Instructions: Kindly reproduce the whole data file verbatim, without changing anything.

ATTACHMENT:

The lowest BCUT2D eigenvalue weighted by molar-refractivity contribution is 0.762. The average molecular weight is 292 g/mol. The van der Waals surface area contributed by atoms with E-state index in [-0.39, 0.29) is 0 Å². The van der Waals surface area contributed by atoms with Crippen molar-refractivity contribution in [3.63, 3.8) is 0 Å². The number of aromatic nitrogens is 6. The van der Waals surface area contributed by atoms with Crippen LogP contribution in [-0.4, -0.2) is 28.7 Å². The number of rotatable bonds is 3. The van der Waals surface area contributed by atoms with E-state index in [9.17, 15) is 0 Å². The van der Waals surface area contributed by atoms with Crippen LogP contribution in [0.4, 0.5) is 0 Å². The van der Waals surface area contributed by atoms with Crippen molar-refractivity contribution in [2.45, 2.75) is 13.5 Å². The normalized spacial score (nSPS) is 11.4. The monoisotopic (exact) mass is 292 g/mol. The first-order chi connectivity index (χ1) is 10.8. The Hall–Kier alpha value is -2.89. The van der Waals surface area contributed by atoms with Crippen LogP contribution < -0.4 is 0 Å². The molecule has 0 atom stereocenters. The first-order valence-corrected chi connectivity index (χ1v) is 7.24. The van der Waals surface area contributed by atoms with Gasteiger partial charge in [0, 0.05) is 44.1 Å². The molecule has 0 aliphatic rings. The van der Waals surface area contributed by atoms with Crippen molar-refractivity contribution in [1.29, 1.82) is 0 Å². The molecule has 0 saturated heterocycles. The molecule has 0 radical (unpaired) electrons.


The lowest BCUT2D eigenvalue weighted by molar-refractivity contribution is 0.762. The average molecular weight is 292 g/mol. The van der Waals surface area contributed by atoms with E-state index in [-0.39, 0.29) is 0 Å². The van der Waals surface area contributed by atoms with Crippen molar-refractivity contribution in [3.63, 3.8) is 0 Å². The number of aromatic nitrogens is 6. The van der Waals surface area contributed by atoms with Crippen LogP contribution in [-0.4, -0.2) is 28.7 Å². The number of rotatable bonds is 3. The van der Waals surface area contributed by atoms with E-state index in [9.17, 15) is 0 Å². The van der Waals surface area contributed by atoms with Crippen LogP contribution in [0.4, 0.5) is 0 Å². The van der Waals surface area contributed by atoms with Crippen molar-refractivity contribution in [2.45, 2.75) is 13.5 Å². The normalized spacial score (nSPS) is 11.4. The monoisotopic (exact) mass is 292 g/mol. The first-order chi connectivity index (χ1) is 10.8. The Hall–Kier alpha value is -2.89. The van der Waals surface area contributed by atoms with Crippen LogP contribution < -0.4 is 0 Å². The molecule has 0 atom stereocenters. The first-order valence-corrected chi connectivity index (χ1v) is 7.24. The van der Waals surface area contributed by atoms with Gasteiger partial charge in [0, 0.05) is 44.1 Å². The molecule has 0 aliphatic rings. The van der Waals surface area contributed by atoms with Crippen molar-refractivity contribution in [1.29, 1.82) is 0 Å². The molecule has 0 saturated heterocycles. The molecule has 0 radical (unpaired) electrons.